I admit that I have always had a very hard time throwing away books. I've always loved books as long as I can remember and working in the local public library in high school furthered that love. Undergraduate education and then graduate school led to the acquisition of more books that I still refer to on a regular basis. Considering how much the Gutenberg press changed the world, and how governments have burned books in order to keep power, a book has always been too valuable to just trash, and so I've always found someone else to take the ones I have no longer wanted, with libraries being a favorite option. Strangely the librarians that I've known have either felt exactly as I have or been of the extreme opposite, being able to toss one without a second thought. I didn't have a problem with the library throwing it out, as the blood was on their hands and not mine.
I discovered this weekend however, that those feelings are beginning to change in me. I had no problem with tossing out a couple of old dictionaries and a thesaurus. I hadn't used them in years, relying instead on online dictionaries, and I can't imagine a library taking them for pretty much the same reason. (I'm keeping the Scrabble dictionary however, as that is an integral part of the game as much as the board and tiles are.) I still can't imagine tossing other books just yet, but suspect that that too will change in the future for me.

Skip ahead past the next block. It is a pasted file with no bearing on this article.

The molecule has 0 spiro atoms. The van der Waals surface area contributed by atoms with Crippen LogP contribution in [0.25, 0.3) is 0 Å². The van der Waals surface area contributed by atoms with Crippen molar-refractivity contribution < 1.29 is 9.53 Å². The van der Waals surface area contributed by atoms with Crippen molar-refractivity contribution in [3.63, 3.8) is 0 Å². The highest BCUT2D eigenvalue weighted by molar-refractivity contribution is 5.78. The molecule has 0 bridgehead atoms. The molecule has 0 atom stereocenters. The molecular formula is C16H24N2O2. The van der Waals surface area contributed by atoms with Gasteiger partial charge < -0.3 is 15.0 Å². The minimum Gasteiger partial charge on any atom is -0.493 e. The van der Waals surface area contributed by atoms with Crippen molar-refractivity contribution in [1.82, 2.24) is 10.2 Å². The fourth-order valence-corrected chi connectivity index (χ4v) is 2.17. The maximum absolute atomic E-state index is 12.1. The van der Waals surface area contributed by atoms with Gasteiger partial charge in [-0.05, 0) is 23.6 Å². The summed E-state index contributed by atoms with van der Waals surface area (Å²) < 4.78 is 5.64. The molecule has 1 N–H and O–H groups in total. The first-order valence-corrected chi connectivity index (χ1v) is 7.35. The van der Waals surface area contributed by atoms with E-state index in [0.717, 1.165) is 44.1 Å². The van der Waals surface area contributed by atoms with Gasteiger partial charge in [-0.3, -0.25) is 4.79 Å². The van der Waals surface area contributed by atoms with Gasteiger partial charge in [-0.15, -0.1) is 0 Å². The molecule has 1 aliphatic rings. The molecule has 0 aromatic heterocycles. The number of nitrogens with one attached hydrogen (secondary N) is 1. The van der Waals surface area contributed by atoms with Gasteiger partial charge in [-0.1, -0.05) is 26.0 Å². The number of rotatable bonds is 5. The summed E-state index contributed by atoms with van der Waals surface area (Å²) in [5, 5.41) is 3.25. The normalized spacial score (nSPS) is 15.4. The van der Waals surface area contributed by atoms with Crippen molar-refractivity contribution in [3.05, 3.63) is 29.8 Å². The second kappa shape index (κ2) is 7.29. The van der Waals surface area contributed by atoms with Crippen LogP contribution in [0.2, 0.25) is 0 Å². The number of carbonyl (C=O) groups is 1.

I've haven't yet picked up a Kindle/Nook/electronic book reader, but I know that at some point in the future, I will own electronic books. At the same time however, I don't think the attachment will be there. I anticipate being able to easy delete those kind of books, maybe because of the whole easy-come/easy-go syndrome, and as those books become more ubiquitous, I think it will lessen my attachment to paper books, much like internet dictionaries have done so with paper dictionaries. I find it strange that easy access to information in one format cheapens the information in other formats.